Premier Peter Gutwein has defended his decision not to close schools during the coronavirus pandemic, saying if they could be shut for the rest of the year if the move was made.
Parliamentary proceedings resumed on Tuesday with lower house members socially distancing themselves, sitting a seat apart.
Just 15 of the 25 members were present in the chamber.
Parliament House was also closed to visitors.
Mr Gutwein faced several questions on why he had not made a decision to close schools.
He said the prospect of school closures was being actively considered and planned for, however, the Education Department had introduced other risk management measures in regards to the virus.
"Once schools close they will not close for a short period of time - they could close for the rest of the year," Mr Gutwein said.
"That brings with it not only social dislocation but also brings that challenge of how those children are appropriately managed if they are out of school for an extended period of time."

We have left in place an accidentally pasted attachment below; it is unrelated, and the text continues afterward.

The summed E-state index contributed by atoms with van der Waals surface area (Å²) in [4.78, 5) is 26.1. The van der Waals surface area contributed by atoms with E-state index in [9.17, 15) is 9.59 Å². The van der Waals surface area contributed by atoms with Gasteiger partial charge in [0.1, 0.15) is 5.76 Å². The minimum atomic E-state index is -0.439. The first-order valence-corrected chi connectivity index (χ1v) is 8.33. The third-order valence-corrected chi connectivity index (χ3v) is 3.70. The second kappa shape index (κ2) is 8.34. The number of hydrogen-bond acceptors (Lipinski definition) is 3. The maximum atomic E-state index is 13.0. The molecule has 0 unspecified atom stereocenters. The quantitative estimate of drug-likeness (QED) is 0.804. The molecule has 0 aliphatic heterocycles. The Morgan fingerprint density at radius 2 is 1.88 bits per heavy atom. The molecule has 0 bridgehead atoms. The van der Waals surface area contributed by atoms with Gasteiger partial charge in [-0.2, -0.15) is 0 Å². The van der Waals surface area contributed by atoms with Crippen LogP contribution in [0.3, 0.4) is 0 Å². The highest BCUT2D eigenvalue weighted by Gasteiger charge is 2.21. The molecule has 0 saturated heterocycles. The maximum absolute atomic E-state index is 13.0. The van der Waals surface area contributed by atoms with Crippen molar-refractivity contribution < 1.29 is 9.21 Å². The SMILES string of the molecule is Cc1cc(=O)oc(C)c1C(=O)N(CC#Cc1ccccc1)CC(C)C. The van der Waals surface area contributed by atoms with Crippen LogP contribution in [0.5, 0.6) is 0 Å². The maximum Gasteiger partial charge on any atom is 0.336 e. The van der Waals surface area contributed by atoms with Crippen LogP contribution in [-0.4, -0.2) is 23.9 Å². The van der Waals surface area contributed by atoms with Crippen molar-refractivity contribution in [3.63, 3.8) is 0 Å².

IN OTHER NEWS:
Education Minister Jeremy Rockliff said schools had adopted social distancing measures from this week and cancelled all assemblies, excursions, fairs, concerts, sports carnivals and camps.
"The restrictions on these activities will be in place until further notice and regularly reviewed," he said.
Mr Rockliff said schools had been advised that hard surfaces, such as keyboards and desks, should be regularly disinfected.
He said the Australian Principle Health Protection Committee had advised that pre-emptive school closures were not likely to be proportionate or effective as a public health intervention to prevent community transmission of coronavirus.
"While we are advised currently it is not required to close any school sites, we are preparing for all situations so if the advice was to change, we can act swiftly," Mr Rockliff said.
He said the department had been working over several weekend to determine online delivery of learning material and literacy packages for students who did not have access to the internet.
Labor's education spokesman Josh Willie said parents were confused about mixed messages from state and federal governments on school procedures.
"Parents don't know whether to send their kids to school or not and feel abandoned by their governments," he said
"In this leadership vacuum, it has been left to individuals and organisations to take their own actions, with some schools already switching to online learning and many parents opting to keep their children home."
Mr Gutwein will this afternoon in Parliament announce the first stage of an economic stimulus package to counter the impacts of coronavirus on Tasmania.